People always have plenty of questions about bike tires and what is best for what.
One question often asked is if narrow tires translate to a better cycling experience. Wondering if there is a correlation between the tire width and the surface drip.
Generally speaking, the ultimate truth is that unless you perform a real road test with different sized tires, finding a true answer to this question will be very hard for you, as everyone has their own opinion.
But, can you put skinny/ narrow tires on a mountain bike? Of course, you can, you can definitely put narrow tires on a mountain bike, however, there is a minimum size for your rim.
You should also be aware that skinny tires do have their drawbacks too, they are not as good at shock absorption as other tires, so you will certainly feel it much more if you hit a rock or another obstacle. Mountain bikes traditionally have thicker tires, for shock absorption and climbing ability, however, it is your bike, and you can put any wheel on it, as long as it fits the rim.
Just remember that it may not give you the shock absorption you would otherwise want, and you may be in for a fairly bumpy ride. Typically, narrow tires are used on road bikes, or for racing, they fare better on flat terrain than mountainous terrain, but this is not to say that you cannot use them if you want to.
Can I put hybrid tires on a mountain bike?
Once more, we say, you can put any tire you want onto a mountain bike, you must be aware of the rim size though and ensure that the tire you are purchasing will fit properly.
Also, you need to be aware of the ways in which the tire will affect your ride. Different tires are made for different conditions.
Narrow tires are typically best used for the road, or flat surfaces, fat tires are used for unruly terrain such as mountains, mud, and even snow, hybrid tires are a happy combo of the two, but they too have pros and cons that you should consider before buying. Hybrid tires have similarities to road bike tires and traditional mountain bike tires.
But, you are probably wondering if this will even make a difference? Well, if you enjoy cycling on more even terrain, then traditional mountain bike tires will generally hold you back.
This is because mountain bike tires are big, burly, and are covered in knobs for traction, which are great for trails in dry or wet weather, but on a street they will add more fiction. If you want to put hybrid tires on your bike to gain a little more ease on streets and on trails then you can do so, but you must ensure that whatever tire you put on your bike fits the rim size with the same diameter.
The essential thing isn’t to use a tire that is so thin that you may run into issues with the fitting. The fit is the most important part.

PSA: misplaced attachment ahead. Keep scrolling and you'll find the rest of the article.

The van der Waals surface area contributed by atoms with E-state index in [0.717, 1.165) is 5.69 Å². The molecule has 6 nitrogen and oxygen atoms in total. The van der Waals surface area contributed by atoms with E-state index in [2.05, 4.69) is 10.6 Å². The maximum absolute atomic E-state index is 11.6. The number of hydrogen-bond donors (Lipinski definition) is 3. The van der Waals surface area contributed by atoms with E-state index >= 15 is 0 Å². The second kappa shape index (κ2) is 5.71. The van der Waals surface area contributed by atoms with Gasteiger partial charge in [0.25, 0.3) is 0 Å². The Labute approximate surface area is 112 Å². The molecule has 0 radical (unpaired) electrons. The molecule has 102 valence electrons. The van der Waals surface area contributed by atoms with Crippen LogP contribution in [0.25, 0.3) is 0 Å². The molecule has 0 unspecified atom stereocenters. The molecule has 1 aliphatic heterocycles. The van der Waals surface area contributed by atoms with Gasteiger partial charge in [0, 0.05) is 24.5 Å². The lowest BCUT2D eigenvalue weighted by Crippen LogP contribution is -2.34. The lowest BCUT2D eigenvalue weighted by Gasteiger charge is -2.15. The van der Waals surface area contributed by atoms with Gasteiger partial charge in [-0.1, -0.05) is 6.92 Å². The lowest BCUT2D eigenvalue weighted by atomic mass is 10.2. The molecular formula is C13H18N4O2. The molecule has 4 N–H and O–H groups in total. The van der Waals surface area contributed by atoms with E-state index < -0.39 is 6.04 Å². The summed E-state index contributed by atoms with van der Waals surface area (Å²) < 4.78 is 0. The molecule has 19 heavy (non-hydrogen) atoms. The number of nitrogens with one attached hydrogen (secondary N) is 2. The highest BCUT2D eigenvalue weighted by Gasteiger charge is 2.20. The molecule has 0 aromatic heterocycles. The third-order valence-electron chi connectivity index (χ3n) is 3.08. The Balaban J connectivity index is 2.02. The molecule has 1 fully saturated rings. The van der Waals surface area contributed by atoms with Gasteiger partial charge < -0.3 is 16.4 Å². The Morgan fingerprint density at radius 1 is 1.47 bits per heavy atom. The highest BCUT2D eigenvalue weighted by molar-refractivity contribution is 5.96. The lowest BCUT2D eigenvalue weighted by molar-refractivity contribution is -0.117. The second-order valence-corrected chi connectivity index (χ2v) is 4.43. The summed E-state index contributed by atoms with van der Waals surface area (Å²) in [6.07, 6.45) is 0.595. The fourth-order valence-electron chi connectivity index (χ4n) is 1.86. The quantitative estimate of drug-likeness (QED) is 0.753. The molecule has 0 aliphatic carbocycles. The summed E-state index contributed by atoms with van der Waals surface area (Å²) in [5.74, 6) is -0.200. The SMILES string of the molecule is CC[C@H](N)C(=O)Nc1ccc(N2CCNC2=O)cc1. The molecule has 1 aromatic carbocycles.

Can I put knobby tires on my road bike?
Knobby tires are traditionally more useful for offloading, such as cycling on trails and the like.
On a road, knobby tires might slow you down due to increased friction.
However, if you want to do more cycling on dirt or gravel tracks, or other off-road locations, then you can definitely get knobby tires for a road bike.
Similar to any other tire type, you will want to ensure that the tires that you get are able to fit and be equal in size to the diameter of your wheel rims. Aside from the fit of the tires you should also keep in mind conditions.
If you wish to go off-roading for your cycling then these types of tires are suitable as they will have better compatibility with rough terrains that road tires would not deal with so well.
However, using these tires on the roads may be rather unpleasant.
If you enjoy doing a mixture of off-roading and road cycling then it is possible that you could get a hybrid tire, or if you are even more specific and ambitious you could change your tires to suit the location you wish to cycle in. It is recommended that knobby tires are used for off-roading purposes only, simply due to the difficulty, friction, and discomfort they will cause when using them on flat surfaces such as roads.
Does bike tire width matter?
When it comes to tire width, it does matter when you are looking at where you are cycling and the type of terrain you will encounter.
However, it does not always play a lot of significance. Diameter is the most important consideration.
While you can have narrow, or fat, or hybrid tires on a big rim, replacements do not have to be the same as the original fittings.
The only disadvantage that will come with changing the tire type i.e.e mountain bike tires- narrow tires, is that they will have a weight difference, and will affect your aerodynamic drag. You should choose a tire size that befits your needs for a bike. For example, modern mountain bikes will work well with a tire sizing of around 25 mm, which is a 2 mm improvement over conventional bikes.
In contrast, the ideal size for tour and city bikes can be from 32 mm to 38 mm, and it will only increase with hillside bikes.
Typical tire sizes for mountain bikes are often around 2 inches to 2.4 inches. Obviously, if you are looking to cycle on hardy terrain then you will want fatter tires, and if you are looking to practice cycling at more of a professional level you will probably go for more narrow wheels.
But the most important thing to consider if not width but the diameter, s you can really put any wheel onto your bike, but it must fit.